A new survey finds Millennials have some interesting (and wrong) ideas about how credit scores work.
Each week, Consolidated Credit searches for financial research that can help you deal with your debt and budget. This week…
The interesting study
The lending and financing experts at LendEDU wanted to know how much Millennials know about credit scores. So, they asked 500 Millennials between the ages of 17 and 37 to take a test about credit scoring in the U.S.
The big result
At least the Millennials polled by LendEDU have a shocking lack of credit knowledge. If these results truly represent an accurate sample of the Millennial population, credit card debt problems in the U.S. are likely to get worse. America’s youngest generation of consumers simply lack the knowledge they need to use credit effectively.
The fascinating details
The good news is that Millennials at least seem to be paying attention to their scores. Almost 8 in 10 (79.36%) have checked their score at least once. Almost half of that number have checked it within the past 30 days. However, what concerns people like Gary Herman, president of Consolidated Credit, is how little Millennials grasp how credit scoring works.
“It scares me to think that Millennials believe that the right way to use credit is to run up balances to their limit,” Herman says. “That’s the exact opposite of what’s actually good for a consumer’s credit score. It’s impossible to get ahead if you don’t know the right steps to take. And it’s even worse when the steps that you think are good are really bad.”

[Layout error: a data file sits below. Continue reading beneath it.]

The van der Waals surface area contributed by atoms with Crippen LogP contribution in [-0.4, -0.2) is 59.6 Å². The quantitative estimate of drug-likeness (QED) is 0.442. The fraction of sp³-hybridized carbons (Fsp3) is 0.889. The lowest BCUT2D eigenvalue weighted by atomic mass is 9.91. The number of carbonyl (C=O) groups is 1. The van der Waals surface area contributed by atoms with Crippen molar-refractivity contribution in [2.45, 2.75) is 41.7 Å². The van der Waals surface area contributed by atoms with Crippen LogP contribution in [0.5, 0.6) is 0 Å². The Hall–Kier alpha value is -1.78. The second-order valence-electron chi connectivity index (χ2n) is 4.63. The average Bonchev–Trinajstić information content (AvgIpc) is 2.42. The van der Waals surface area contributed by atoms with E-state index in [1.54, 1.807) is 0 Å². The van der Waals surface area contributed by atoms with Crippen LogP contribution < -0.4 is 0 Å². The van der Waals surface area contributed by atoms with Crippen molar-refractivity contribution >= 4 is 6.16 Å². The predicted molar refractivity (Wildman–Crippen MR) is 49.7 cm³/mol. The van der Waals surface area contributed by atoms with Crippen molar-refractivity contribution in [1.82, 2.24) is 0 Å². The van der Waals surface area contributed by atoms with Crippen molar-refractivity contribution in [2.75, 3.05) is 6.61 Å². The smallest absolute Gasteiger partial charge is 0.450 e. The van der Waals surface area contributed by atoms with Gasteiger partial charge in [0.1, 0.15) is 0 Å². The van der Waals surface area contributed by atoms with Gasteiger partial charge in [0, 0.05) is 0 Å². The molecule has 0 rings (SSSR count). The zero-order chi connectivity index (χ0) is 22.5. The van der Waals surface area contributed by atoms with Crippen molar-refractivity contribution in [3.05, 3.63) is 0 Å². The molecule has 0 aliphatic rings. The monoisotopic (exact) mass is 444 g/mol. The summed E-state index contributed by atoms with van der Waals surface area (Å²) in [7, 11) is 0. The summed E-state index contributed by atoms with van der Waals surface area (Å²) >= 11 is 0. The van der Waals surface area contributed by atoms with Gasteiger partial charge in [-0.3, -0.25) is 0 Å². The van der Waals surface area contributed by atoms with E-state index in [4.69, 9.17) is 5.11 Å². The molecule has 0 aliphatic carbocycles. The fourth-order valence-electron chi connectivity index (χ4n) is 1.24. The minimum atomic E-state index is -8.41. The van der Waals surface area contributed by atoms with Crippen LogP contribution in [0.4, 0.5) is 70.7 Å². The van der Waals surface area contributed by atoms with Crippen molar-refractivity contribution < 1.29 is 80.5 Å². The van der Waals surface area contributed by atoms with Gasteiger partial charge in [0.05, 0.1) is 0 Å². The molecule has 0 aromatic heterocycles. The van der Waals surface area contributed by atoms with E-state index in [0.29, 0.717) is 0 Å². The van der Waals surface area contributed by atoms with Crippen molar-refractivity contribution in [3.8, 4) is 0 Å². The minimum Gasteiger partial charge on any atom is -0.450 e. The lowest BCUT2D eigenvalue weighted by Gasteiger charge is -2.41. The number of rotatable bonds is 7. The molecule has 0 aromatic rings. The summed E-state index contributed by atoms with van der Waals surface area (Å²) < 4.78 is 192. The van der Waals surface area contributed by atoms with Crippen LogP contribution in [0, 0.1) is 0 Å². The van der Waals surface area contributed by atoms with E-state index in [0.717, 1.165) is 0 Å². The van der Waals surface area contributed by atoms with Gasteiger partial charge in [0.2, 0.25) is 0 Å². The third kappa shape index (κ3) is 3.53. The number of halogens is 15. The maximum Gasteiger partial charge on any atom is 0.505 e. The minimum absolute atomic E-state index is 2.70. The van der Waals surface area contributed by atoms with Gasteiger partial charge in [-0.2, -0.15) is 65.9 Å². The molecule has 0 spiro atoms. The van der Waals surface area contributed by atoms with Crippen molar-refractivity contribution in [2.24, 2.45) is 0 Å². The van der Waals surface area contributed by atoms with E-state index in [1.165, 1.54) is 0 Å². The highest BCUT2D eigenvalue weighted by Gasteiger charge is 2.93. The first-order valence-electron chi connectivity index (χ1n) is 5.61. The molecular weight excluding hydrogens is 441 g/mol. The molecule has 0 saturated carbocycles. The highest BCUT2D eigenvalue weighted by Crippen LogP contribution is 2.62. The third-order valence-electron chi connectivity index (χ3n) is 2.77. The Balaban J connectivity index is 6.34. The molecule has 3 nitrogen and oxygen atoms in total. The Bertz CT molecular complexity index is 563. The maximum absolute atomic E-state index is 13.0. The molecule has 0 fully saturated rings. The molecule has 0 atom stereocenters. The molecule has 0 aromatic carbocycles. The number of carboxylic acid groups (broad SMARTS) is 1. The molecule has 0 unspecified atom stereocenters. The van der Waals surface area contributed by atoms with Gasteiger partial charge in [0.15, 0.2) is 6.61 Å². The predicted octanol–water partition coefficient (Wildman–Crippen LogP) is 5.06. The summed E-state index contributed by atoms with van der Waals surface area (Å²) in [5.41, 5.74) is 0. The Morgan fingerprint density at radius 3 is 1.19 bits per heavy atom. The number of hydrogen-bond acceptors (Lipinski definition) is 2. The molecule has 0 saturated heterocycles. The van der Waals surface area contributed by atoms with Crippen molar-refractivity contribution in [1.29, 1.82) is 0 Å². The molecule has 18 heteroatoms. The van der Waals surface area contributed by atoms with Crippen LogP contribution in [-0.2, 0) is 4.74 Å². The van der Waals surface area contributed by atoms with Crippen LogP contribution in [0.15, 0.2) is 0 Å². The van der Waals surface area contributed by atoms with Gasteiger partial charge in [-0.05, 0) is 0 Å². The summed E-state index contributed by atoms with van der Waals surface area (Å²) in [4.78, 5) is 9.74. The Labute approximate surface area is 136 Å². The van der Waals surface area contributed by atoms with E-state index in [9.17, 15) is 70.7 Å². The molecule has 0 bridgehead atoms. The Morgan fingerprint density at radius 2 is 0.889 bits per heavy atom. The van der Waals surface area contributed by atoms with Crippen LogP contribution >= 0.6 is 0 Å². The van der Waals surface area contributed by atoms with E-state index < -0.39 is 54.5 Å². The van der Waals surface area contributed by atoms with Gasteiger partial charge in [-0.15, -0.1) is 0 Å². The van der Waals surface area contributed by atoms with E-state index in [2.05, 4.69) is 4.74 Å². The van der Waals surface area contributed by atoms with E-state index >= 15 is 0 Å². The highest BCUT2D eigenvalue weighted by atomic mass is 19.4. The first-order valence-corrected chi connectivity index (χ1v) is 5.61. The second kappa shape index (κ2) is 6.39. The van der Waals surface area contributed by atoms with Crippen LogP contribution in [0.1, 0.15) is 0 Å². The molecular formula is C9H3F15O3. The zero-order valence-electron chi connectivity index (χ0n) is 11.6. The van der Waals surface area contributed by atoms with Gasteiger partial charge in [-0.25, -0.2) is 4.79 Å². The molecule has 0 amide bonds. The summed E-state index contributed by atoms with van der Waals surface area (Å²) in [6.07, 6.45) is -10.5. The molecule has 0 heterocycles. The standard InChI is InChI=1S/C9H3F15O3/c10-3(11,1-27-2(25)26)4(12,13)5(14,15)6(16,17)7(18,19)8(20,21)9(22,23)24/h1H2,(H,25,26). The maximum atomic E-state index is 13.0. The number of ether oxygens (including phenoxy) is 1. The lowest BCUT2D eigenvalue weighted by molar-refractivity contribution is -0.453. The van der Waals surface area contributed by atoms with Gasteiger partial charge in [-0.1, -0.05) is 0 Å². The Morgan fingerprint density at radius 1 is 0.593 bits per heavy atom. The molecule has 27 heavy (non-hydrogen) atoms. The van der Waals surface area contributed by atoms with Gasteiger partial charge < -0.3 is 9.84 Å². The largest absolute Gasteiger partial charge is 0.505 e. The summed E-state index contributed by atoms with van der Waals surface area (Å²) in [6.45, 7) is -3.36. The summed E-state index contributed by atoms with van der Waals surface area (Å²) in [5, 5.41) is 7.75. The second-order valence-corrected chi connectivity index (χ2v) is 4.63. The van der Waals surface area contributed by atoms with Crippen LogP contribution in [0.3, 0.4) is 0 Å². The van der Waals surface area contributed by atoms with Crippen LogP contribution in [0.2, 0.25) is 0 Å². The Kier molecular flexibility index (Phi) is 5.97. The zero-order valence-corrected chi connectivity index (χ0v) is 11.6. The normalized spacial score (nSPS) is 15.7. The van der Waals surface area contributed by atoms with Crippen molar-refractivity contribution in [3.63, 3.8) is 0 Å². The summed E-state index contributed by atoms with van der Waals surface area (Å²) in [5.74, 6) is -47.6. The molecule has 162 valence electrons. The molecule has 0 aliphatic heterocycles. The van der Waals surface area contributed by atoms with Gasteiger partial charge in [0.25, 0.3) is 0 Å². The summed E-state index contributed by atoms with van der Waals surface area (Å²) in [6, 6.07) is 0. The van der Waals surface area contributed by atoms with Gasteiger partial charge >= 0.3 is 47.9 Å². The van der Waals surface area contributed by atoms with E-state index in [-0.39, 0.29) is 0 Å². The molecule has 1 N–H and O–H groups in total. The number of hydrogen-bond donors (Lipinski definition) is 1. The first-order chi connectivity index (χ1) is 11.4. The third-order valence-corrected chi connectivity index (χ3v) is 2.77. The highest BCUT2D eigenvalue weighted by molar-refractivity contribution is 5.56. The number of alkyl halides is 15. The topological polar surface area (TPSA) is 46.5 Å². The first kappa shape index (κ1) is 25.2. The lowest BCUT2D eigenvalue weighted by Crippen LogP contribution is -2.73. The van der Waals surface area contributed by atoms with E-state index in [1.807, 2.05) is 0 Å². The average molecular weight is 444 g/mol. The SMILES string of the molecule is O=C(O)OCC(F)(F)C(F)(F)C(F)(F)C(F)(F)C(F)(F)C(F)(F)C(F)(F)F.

Take credit utilization. This is the measure of how much credit you have in use versus how much you have available. Here is the formula:
Credit utilization = current total balance / total credit limit
So, if you have $500 in debt and a $5,000 total credit limit between all your cards, your credit utilization ratio is 10%. That’s a good ratio to have.
The problem is that Millennials believe a high ratio is better. But in fact, lower is better. If you pay your balances off in full every month, it’s the best way to achieve an excellent score. By contrast, if you run balances up to their limits, you utilize 100% of your available credit. That’s extremely bad for your score.
What you can do
“Whether you’re a Millennial or a Baby Boomer, you need to know how credit works so you can take the right steps to maintain good credit,” Herman explains. “If you learn what factors make up your credit score, you can plan strategically to achieve the best score possible.”
This infographic explains the five factors used to judge consumer credit:
“The more you can learn about credit, the easier it is to manage,” Herman concludes. “You can avoid common traps that lead to debt and lower scores. The most effective credit managers also tend to have less problems with debt. They don’t make mistakes, like maxing out credit cards because they think it’s better for their score.”